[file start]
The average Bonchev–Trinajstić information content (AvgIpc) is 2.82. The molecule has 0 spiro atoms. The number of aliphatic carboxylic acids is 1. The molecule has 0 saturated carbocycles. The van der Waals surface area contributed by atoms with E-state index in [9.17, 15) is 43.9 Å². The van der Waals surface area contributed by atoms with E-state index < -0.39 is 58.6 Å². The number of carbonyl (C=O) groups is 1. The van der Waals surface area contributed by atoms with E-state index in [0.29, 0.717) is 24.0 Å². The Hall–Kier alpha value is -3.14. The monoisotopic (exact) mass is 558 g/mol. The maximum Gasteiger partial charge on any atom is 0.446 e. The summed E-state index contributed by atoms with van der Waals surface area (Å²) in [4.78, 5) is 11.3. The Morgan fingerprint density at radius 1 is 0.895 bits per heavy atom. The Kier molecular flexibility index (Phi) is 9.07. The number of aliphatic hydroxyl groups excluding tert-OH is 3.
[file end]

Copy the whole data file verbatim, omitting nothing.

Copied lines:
The average Bonchev–Trinajstić information content (AvgIpc) is 2.82. The molecule has 0 spiro atoms. The number of aliphatic carboxylic acids is 1. The molecule has 0 saturated carbocycles. The van der Waals surface area contributed by atoms with E-state index in [9.17, 15) is 43.9 Å². The van der Waals surface area contributed by atoms with E-state index < -0.39 is 58.6 Å². The number of carbonyl (C=O) groups is 1. The van der Waals surface area contributed by atoms with E-state index in [0.29, 0.717) is 24.0 Å². The Hall–Kier alpha value is -3.14. The monoisotopic (exact) mass is 558 g/mol. The maximum Gasteiger partial charge on any atom is 0.446 e. The summed E-state index contributed by atoms with van der Waals surface area (Å²) in [4.78, 5) is 11.3. The Morgan fingerprint density at radius 1 is 0.895 bits per heavy atom. The Kier molecular flexibility index (Phi) is 9.07. The number of aliphatic hydroxyl groups excluding tert-OH is 3.